Sleep Train hosted 76 non-Kings events during the fiscal year that ended June 30. That compared with 103 shows the year before.
Team spokesman Clark said the decline had nothing to do with the uncertainty over the Kings' possible move to Seattle, which ended when the Maloofs sold the team and arena in May to a group led by Vivek Ranadive.
Instead, Clark said, Sleep Train fell victim to the vagaries of the touring business.
"It hasn't been a tremendously busy season for tours – quite simply, fewer shows went to market," Clark said in an email.
Under the circumstances, the arena "enjoyed a healthy year on the entertainment side," he said. "We were one of the only venues in California to book Taylor Swift, George Strait, Fleetwood Mac and Bruno Mars."
On tap this week: Mars, the "American Idol" tour and the "Freestyle Explosion" R&B extravaganza. The August schedule includes Swift, Lil Wayne and pro wrestling, while the circus and Disney on Ice are coming for multiple dates this fall.
Experts agree that Sleep Train has been holding its own.
"It looks like you've got some good stuff coming up," Bongiovanni said. "It's not like the building's being neglected."
Still, experts say Sleep Train's physical limitations make it harder to attract shows.
Larry Richter of Richter Entertainment Group, a Florida firm that promotes concerts in multiple California venues, said Sleep Train suffers from having a relatively small arena floor. That translates into fewer high-priced seats near the stage.
In addition, the building has fewer loading docks than most modern arenas, he said, making it inconvenient for some of the bigger tours to bring in equipment.
"It's considered a necessary evil," he said of Sleep Train. "A lot of people don't like playing there."
Rubenstein, of the Arena Network, was among the experts who said the new downtown arena should help lure additional acts. But with fewer musicians playing indoor sports arenas, the increase in bookings might prove temporary.
"It will be markedly better for a couple of years (in the new arena)," said Rubenstein. "The question is whether they can sustain it."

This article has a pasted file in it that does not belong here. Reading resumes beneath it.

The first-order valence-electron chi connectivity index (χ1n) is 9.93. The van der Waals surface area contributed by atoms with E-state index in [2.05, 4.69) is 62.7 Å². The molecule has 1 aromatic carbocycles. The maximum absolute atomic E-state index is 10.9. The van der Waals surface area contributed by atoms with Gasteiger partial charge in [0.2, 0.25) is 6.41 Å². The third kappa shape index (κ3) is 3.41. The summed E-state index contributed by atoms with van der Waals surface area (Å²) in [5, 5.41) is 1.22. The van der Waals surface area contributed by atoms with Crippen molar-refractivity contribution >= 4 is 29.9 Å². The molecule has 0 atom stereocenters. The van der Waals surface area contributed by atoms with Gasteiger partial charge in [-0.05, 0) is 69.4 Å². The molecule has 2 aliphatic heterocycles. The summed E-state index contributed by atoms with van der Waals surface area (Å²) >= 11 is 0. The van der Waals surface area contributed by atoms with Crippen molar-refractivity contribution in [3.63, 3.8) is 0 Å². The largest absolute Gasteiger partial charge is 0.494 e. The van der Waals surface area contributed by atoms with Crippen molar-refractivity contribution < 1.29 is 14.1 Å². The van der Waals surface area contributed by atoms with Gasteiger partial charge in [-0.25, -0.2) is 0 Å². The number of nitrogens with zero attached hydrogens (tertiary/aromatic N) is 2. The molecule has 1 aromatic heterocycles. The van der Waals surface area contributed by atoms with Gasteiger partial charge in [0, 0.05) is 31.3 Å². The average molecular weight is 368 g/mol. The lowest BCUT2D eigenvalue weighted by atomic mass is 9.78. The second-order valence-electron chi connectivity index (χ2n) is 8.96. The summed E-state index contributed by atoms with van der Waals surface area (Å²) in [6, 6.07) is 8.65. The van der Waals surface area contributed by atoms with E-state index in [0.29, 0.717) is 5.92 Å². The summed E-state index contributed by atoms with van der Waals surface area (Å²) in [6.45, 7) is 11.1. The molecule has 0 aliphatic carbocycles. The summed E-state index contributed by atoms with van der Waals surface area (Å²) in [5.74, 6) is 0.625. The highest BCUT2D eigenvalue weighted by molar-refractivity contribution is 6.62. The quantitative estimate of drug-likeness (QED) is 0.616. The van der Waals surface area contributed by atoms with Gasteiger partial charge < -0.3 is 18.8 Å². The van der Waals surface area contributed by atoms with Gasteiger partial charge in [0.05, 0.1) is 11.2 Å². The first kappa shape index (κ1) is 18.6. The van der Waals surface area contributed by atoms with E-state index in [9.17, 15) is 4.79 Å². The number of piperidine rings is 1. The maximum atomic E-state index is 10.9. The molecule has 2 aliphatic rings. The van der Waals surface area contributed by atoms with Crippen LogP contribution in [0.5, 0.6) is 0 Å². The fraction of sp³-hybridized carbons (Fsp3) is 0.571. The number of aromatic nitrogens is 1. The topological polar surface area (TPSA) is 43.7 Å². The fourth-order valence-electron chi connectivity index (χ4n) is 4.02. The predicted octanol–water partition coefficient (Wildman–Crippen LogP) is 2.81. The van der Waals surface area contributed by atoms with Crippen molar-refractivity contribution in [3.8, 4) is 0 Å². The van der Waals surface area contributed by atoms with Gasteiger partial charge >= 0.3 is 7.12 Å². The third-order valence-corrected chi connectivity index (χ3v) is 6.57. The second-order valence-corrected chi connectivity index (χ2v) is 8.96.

3-6: DreamWorks' "How to Train Your Dragon Live Spectacular"
18-20: Monster Jam
21: Harlem Globetrotters
22: "WWE Smackdown"
31: George Strait
1-2: Professional Bull Riders
13-18: Disney on Ice: "Dare to Dream"
1-2: CIF Sac Joaquin Section Finals (basketball)
9: "Rock and Worship Roadshow"
15: André Rieu
16: CIF Norcal Regional Finals (basketball)
22-23: CIF State Championships (basketball)
12-13: "Acquire the Fire: Relentless Pursuit"
5: "Latin Stars of Comedy and Music Celebration"
24-25: Sacramento State commencement
28-30: Elk Grove Unified School District graduations
8: Geico Endurocross
22-23: "Sesame Street Live"
6: Fleetwood Mac
22: "American Idol Live! 2013 Tour"
24: Bruno Mars
27: "V101.1 Presents Super Freestyle Explosion"
4: Sacramento Swap Meet
12: "WWE Monday Night Raw"
27: Taylor Swift
28: Lil Wayne
13-16: Ringling Bros. and Barnum & Bailey circus
20: Marco Antonio Solis
5: "Color in Motion"
6: Josh Groban
9-13: Disney on Ice: "Passport to Adventure"
25-26: "Women of Faith: Believe God Can Do Anything"
No events on calendar
Call The Bee's Dale Kasler, (916) 321-1066. Follow him on Twitter @dakasler.
Join the Discussion
The Sacramento Bee is pleased to provide this opportunity to share information, experiences and observations about what's in the news. Some of the comments may be reprinted elsewhere on the site or in the newspaper. We encourage lively, open debate on the issues of the day, and ask that you refrain from profanity, hate speech, personal comments and remarks that are off point. Thank you for taking the time to offer your thoughts.